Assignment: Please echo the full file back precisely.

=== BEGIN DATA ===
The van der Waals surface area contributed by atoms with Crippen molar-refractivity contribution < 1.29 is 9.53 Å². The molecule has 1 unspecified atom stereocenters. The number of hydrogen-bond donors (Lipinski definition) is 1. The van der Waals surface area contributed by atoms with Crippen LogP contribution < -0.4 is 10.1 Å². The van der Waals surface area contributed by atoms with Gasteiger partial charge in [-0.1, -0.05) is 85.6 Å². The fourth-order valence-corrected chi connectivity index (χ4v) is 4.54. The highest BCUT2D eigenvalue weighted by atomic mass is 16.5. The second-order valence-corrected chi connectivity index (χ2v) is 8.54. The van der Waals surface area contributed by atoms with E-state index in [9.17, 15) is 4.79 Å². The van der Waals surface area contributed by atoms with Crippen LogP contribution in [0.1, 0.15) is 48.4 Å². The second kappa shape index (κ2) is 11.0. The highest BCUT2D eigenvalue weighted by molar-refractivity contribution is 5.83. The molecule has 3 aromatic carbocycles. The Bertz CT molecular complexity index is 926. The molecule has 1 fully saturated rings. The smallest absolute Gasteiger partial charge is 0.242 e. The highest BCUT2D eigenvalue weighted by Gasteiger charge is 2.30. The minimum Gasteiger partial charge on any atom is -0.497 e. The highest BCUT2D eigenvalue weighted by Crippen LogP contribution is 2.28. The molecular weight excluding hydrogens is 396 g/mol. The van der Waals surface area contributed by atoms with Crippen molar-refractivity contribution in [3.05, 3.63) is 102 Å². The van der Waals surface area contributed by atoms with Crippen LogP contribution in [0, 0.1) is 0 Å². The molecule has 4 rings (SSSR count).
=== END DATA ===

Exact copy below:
The van der Waals surface area contributed by atoms with Crippen molar-refractivity contribution < 1.29 is 9.53 Å². The molecule has 1 unspecified atom stereocenters. The number of hydrogen-bond donors (Lipinski definition) is 1. The van der Waals surface area contributed by atoms with Crippen LogP contribution < -0.4 is 10.1 Å². The van der Waals surface area contributed by atoms with Gasteiger partial charge in [-0.1, -0.05) is 85.6 Å². The fourth-order valence-corrected chi connectivity index (χ4v) is 4.54. The highest BCUT2D eigenvalue weighted by atomic mass is 16.5. The second-order valence-corrected chi connectivity index (χ2v) is 8.54. The van der Waals surface area contributed by atoms with E-state index in [9.17, 15) is 4.79 Å². The van der Waals surface area contributed by atoms with Crippen LogP contribution in [0.1, 0.15) is 48.4 Å². The second kappa shape index (κ2) is 11.0. The highest BCUT2D eigenvalue weighted by molar-refractivity contribution is 5.83. The molecule has 3 aromatic carbocycles. The Bertz CT molecular complexity index is 926. The molecule has 1 fully saturated rings. The smallest absolute Gasteiger partial charge is 0.242 e. The highest BCUT2D eigenvalue weighted by Gasteiger charge is 2.30. The minimum Gasteiger partial charge on any atom is -0.497 e. The highest BCUT2D eigenvalue weighted by Crippen LogP contribution is 2.28. The molecular weight excluding hydrogens is 396 g/mol. The van der Waals surface area contributed by atoms with Crippen molar-refractivity contribution in [3.05, 3.63) is 102 Å². The van der Waals surface area contributed by atoms with Crippen LogP contribution in [0, 0.1) is 0 Å². The molecule has 4 rings (SSSR count).